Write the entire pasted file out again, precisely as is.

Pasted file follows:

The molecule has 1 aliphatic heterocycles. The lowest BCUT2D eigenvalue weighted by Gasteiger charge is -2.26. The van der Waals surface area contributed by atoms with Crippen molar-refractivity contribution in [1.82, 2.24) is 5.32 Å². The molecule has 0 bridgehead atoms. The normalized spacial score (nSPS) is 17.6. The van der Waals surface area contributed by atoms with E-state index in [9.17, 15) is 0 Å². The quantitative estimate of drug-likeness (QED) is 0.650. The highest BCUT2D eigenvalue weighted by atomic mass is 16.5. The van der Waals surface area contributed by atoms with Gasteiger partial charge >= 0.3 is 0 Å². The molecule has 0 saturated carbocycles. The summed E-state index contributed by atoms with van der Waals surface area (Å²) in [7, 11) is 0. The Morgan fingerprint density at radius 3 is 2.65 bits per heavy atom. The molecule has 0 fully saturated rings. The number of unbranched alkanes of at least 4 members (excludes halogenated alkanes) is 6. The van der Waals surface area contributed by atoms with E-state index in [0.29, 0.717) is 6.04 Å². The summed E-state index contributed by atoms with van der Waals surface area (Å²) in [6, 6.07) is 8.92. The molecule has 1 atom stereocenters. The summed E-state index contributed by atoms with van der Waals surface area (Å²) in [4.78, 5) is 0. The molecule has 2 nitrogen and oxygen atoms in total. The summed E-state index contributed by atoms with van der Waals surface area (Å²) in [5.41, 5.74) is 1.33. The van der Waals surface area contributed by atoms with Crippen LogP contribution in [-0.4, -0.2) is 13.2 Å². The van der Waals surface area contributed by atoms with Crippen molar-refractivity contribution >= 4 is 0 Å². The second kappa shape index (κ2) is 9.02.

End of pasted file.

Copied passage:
The molecule has 1 aliphatic heterocycles. The lowest BCUT2D eigenvalue weighted by Gasteiger charge is -2.26. The van der Waals surface area contributed by atoms with Crippen molar-refractivity contribution in [1.82, 2.24) is 5.32 Å². The molecule has 0 bridgehead atoms. The normalized spacial score (nSPS) is 17.6. The van der Waals surface area contributed by atoms with E-state index in [9.17, 15) is 0 Å². The quantitative estimate of drug-likeness (QED) is 0.650. The highest BCUT2D eigenvalue weighted by atomic mass is 16.5. The van der Waals surface area contributed by atoms with Gasteiger partial charge >= 0.3 is 0 Å². The molecule has 0 saturated carbocycles. The summed E-state index contributed by atoms with van der Waals surface area (Å²) in [7, 11) is 0. The Morgan fingerprint density at radius 3 is 2.65 bits per heavy atom. The molecule has 0 fully saturated rings. The number of unbranched alkanes of at least 4 members (excludes halogenated alkanes) is 6. The van der Waals surface area contributed by atoms with E-state index in [0.29, 0.717) is 6.04 Å². The summed E-state index contributed by atoms with van der Waals surface area (Å²) in [6, 6.07) is 8.92. The molecule has 1 atom stereocenters. The summed E-state index contributed by atoms with van der Waals surface area (Å²) in [4.78, 5) is 0. The molecule has 2 nitrogen and oxygen atoms in total. The summed E-state index contributed by atoms with van der Waals surface area (Å²) in [5.41, 5.74) is 1.33. The van der Waals surface area contributed by atoms with Crippen LogP contribution in [-0.4, -0.2) is 13.2 Å². The van der Waals surface area contributed by atoms with Crippen molar-refractivity contribution >= 4 is 0 Å². The second kappa shape index (κ2) is 9.02.